• At 240, the software environment 102 will communicate the security state to the hardware trust anchor 200 (e.g. programs launched, etc), so an attacker will not be able to fool the user 106 into utilizing a similar but malicious environment on the target platform. According to an aspect of an embodiment, any data created in the (safe or trusted) environment 102 will automatically be stored in the hardware trust anchor 200 to prevent misuse by other software environments and possible data leakage.
  • So far in a policy including two possibilities (allow or deny) has been described. The hardware trust anchor 200, however is not limited to this black and white approach. For example, the hardware trust anchor 200 could select a proper environment depending on the software audit results, for example, measurements received from the target platform 100, or selectively release user data depending on policy. Thus, the hardware trust anchor is capable of implementing a richer security policy and add flexibility to the administrator.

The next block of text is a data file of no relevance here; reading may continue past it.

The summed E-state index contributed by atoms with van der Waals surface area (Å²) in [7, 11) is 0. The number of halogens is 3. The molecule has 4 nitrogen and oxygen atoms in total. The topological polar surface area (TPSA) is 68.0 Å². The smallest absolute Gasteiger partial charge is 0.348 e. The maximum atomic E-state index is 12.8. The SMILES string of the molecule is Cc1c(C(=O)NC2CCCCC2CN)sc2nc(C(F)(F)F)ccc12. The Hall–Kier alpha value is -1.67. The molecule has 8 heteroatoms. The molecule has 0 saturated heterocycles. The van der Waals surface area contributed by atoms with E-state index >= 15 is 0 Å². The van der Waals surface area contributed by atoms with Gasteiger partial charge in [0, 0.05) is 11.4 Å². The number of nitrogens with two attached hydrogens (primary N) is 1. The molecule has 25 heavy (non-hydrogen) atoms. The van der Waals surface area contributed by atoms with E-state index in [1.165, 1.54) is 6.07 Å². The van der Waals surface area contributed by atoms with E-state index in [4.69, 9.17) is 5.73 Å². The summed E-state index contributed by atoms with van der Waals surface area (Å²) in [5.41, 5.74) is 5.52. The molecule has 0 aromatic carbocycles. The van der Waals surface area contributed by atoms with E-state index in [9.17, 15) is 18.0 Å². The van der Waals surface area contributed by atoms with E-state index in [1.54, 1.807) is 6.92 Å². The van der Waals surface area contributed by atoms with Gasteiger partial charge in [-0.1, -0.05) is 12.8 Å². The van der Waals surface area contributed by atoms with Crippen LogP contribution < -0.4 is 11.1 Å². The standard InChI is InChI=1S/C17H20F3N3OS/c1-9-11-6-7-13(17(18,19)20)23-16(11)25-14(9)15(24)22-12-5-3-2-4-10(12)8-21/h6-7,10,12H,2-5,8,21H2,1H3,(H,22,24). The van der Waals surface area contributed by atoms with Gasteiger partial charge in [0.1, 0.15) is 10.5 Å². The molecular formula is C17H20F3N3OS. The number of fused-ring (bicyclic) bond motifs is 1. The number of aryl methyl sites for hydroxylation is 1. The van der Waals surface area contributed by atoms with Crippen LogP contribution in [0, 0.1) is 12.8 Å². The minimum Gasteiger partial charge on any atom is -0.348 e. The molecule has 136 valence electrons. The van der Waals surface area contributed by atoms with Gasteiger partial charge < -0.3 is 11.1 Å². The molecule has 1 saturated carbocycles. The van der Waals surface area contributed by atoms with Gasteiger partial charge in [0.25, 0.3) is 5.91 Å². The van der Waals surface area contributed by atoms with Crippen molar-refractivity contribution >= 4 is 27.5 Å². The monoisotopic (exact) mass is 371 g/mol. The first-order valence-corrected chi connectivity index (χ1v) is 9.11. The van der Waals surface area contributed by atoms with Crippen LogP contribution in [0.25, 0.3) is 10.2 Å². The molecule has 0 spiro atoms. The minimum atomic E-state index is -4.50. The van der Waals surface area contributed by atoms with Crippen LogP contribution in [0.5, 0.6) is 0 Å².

• Once the user 106 is done working with the environment 102, the user 106 should remove the hardware trust anchor 200 from the target platform 200, which in turn should erase the memory traces left by the environment 102 (e.g. shut the environment 102 down, reboot the environment 102).